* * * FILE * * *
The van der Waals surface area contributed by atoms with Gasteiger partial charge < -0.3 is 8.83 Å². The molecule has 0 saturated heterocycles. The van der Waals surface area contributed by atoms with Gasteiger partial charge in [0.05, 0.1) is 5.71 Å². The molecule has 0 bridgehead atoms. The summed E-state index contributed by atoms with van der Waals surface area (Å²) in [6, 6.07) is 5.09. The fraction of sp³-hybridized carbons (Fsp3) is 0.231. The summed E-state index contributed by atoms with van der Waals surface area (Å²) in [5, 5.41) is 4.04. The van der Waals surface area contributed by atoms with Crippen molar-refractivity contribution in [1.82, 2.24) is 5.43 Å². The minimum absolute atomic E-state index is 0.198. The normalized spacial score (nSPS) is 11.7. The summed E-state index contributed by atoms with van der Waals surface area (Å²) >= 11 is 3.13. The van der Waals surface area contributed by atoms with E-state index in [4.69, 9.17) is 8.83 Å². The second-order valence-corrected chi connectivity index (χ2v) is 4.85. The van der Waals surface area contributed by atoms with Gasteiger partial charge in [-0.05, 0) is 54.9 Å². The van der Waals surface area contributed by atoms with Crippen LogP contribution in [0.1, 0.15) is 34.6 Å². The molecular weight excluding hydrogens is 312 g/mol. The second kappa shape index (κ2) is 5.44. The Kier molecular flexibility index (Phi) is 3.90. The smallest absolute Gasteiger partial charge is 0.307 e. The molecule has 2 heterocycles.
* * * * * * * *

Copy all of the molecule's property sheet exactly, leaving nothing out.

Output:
The van der Waals surface area contributed by atoms with Gasteiger partial charge < -0.3 is 8.83 Å². The molecule has 0 saturated heterocycles. The van der Waals surface area contributed by atoms with Gasteiger partial charge in [0.05, 0.1) is 5.71 Å². The molecule has 0 bridgehead atoms. The summed E-state index contributed by atoms with van der Waals surface area (Å²) in [6, 6.07) is 5.09. The fraction of sp³-hybridized carbons (Fsp3) is 0.231. The summed E-state index contributed by atoms with van der Waals surface area (Å²) in [5, 5.41) is 4.04. The van der Waals surface area contributed by atoms with Crippen molar-refractivity contribution in [1.82, 2.24) is 5.43 Å². The minimum absolute atomic E-state index is 0.198. The normalized spacial score (nSPS) is 11.7. The summed E-state index contributed by atoms with van der Waals surface area (Å²) >= 11 is 3.13. The van der Waals surface area contributed by atoms with E-state index in [4.69, 9.17) is 8.83 Å². The second-order valence-corrected chi connectivity index (χ2v) is 4.85. The van der Waals surface area contributed by atoms with Gasteiger partial charge in [-0.05, 0) is 54.9 Å². The van der Waals surface area contributed by atoms with Crippen LogP contribution in [0.1, 0.15) is 34.6 Å². The molecular weight excluding hydrogens is 312 g/mol. The second kappa shape index (κ2) is 5.44. The Kier molecular flexibility index (Phi) is 3.90. The smallest absolute Gasteiger partial charge is 0.307 e. The molecule has 2 heterocycles.